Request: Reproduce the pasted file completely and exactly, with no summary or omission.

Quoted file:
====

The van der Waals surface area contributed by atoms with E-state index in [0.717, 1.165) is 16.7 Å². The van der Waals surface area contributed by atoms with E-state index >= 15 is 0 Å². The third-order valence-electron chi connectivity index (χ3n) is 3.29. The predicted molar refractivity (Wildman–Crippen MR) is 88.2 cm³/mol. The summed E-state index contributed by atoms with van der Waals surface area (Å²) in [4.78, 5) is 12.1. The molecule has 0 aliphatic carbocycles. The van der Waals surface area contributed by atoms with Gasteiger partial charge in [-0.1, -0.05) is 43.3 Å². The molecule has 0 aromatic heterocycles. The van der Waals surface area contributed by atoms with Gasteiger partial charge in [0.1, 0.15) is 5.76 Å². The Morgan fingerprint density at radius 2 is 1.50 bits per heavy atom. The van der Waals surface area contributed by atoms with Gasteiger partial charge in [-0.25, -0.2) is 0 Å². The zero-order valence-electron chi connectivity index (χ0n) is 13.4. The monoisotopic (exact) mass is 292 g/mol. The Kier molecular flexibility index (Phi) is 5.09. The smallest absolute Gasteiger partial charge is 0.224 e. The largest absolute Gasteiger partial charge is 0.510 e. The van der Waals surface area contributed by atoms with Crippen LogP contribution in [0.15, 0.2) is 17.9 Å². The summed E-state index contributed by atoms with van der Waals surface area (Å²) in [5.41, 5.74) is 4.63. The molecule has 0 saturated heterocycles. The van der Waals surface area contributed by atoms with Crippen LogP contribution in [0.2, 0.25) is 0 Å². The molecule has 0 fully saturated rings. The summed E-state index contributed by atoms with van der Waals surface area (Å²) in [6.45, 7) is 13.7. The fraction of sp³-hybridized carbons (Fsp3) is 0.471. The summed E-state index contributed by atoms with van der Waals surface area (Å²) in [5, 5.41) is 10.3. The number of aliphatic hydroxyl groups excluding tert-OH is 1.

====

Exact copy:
The van der Waals surface area contributed by atoms with E-state index in [0.717, 1.165) is 16.7 Å². The van der Waals surface area contributed by atoms with E-state index >= 15 is 0 Å². The third-order valence-electron chi connectivity index (χ3n) is 3.29. The predicted molar refractivity (Wildman–Crippen MR) is 88.2 cm³/mol. The summed E-state index contributed by atoms with van der Waals surface area (Å²) in [4.78, 5) is 12.1. The molecule has 0 aliphatic carbocycles. The van der Waals surface area contributed by atoms with Gasteiger partial charge in [-0.1, -0.05) is 43.3 Å². The molecule has 0 aromatic heterocycles. The van der Waals surface area contributed by atoms with Gasteiger partial charge in [0.1, 0.15) is 5.76 Å². The Morgan fingerprint density at radius 2 is 1.50 bits per heavy atom. The van der Waals surface area contributed by atoms with Gasteiger partial charge in [-0.25, -0.2) is 0 Å². The zero-order valence-electron chi connectivity index (χ0n) is 13.4. The monoisotopic (exact) mass is 292 g/mol. The Kier molecular flexibility index (Phi) is 5.09. The smallest absolute Gasteiger partial charge is 0.224 e. The largest absolute Gasteiger partial charge is 0.510 e. The van der Waals surface area contributed by atoms with Crippen LogP contribution in [0.15, 0.2) is 17.9 Å². The summed E-state index contributed by atoms with van der Waals surface area (Å²) in [5.41, 5.74) is 4.63. The molecule has 0 saturated heterocycles. The van der Waals surface area contributed by atoms with Crippen LogP contribution in [0.2, 0.25) is 0 Å². The molecule has 0 fully saturated rings. The summed E-state index contributed by atoms with van der Waals surface area (Å²) in [6.45, 7) is 13.7. The fraction of sp³-hybridized carbons (Fsp3) is 0.471. The summed E-state index contributed by atoms with van der Waals surface area (Å²) in [5, 5.41) is 10.3. The number of aliphatic hydroxyl groups excluding tert-OH is 1.